• India has incorporated AI-based censorship into its legal framework, impacting freedom of expression and criticism of the ruling party.
  • The report warns about adverse repercussions for Indian democracy due to the expanding censorship regime, creating an uneven playing field as the country prepares for general elections in 2024.

Fischer Tropsch (FT) Process : Efficient Fuel Production

Recently discovered previously unknown self-sustained oscillations in the Fischer-Tropsch process that could someday allow for more efficient fuel production.

  • FT process is the process where synthesis gas (H2 and CO) is converted into a mixture of hydrocarbons, oxygenates, water, and carbon dioxide.
  • It was first developed in the 1920s and was named after its discoverers, Franz Fischer and Hans Tropsch.
  • It involves the reaction of carbon monoxide (CO) and hydrogen (H2) gases. These gases are typically derived from various sources, including coal, natural gas, or biomass, through the process of gasification.
  • Synthesis gas (syngas) is the feed material for a FT process.
  • The FT reaction is usually a catalytic reaction at high temperatures and high pressure and the typical catalysts used are based on iron or cobalt.
  • FT process is the catalytic polymerization and hydrogenation of CO, which produces a synthetic crude oil (syncrude).
  • Syncrude is a multiphase mixture of hydrocarbons, oxygenates, and water.
  • The next step is the refining of the syncrude into products that are traditionally produced from conventional crude oil, such as transportation fuels and petrochemicals.

Protein Binders Not Permitted: FSSAI

The Food Safety and Standards Authority of India (FSSAI) clarified that addition of protein binders in milk and milk products are not permitted.

  • This clarification came at a time when certain players are adding protein binders to offer thicker texture in dairy products such as curd.
  • Protein binders are biological agents have emerged as an important and required class of ingredients to manufacture a wide range of new food products, especially semi-solid or solid foods.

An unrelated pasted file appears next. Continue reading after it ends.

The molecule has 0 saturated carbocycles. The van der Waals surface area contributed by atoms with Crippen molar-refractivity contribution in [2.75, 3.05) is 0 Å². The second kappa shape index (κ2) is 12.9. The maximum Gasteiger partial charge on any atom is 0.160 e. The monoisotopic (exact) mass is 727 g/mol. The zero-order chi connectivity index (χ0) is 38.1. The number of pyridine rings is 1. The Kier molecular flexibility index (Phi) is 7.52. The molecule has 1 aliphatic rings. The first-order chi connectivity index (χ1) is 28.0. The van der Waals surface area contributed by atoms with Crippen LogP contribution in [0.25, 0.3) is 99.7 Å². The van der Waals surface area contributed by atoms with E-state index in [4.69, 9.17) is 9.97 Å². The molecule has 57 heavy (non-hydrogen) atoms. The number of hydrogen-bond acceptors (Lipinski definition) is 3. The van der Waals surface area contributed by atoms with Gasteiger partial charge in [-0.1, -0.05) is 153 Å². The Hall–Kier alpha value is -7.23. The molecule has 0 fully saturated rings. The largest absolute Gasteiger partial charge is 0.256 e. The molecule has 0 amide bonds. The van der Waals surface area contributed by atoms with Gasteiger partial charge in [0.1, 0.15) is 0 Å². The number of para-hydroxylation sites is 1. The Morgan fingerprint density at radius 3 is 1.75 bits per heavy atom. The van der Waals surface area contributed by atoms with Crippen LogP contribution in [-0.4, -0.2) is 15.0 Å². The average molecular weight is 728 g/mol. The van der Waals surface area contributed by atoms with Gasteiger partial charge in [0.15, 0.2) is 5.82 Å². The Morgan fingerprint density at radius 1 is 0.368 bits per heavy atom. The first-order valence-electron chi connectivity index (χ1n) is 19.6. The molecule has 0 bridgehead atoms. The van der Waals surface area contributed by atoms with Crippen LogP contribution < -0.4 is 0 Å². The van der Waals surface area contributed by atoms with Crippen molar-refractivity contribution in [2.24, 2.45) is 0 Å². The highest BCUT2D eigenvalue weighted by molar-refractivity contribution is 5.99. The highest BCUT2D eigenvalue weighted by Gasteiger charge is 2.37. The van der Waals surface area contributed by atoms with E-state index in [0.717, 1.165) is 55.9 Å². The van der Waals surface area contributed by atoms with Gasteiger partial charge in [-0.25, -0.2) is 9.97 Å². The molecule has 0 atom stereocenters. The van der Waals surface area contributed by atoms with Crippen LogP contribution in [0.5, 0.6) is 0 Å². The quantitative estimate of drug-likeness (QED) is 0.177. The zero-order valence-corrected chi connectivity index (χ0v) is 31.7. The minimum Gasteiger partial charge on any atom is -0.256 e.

• These are known to affect the digestibility of the protein bound and thus can affect the biological and nutritive value of milk proteins.
  • Protein binding also influences the bioavailability and distribution of active compounds.
  • Milk protein is a good source of essential amino acids.
  • They are easily digestible and do not contain any anti-nutritional factors like many plant-based proteins.


  • It is a statutory body established under the Food Safety and Standards Act, 2006 (FSS Act).
  • FSS Act, of 2006 consolidated various acts & orders that had earlier handled food-related issues in various Ministries and Departments.

Payments Infrastructure Development Fund (PIDF) Scheme : RBI

Reserve Bank of India (RBI) recently extended the Payments Infrastructure Development Fund (PIDF) scheme by another two years and will include beneficiaries of the PM Vishwakarma scheme.

  • Payments Infrastructure Development Fund (PIDF) Scheme was first launched by the RBI in January 2021 for a period of three years.
  • Objective is increasing the number of payment acceptance devices multifold in the country.
  • PIDF is a fund set up by the RBI, in consultation with major authorised card networks, to facilitate the development of payment acceptance infrastructure in tier-3 to tier-6 cities and the north-eastern states of India.
  • The Union Territories of Jammu and Kashmir and Ladakh will also be given special focus.
  • Beneficiaries of the PM SVANidhi Scheme in Tier-1 and 2 centres were later included in August 2021.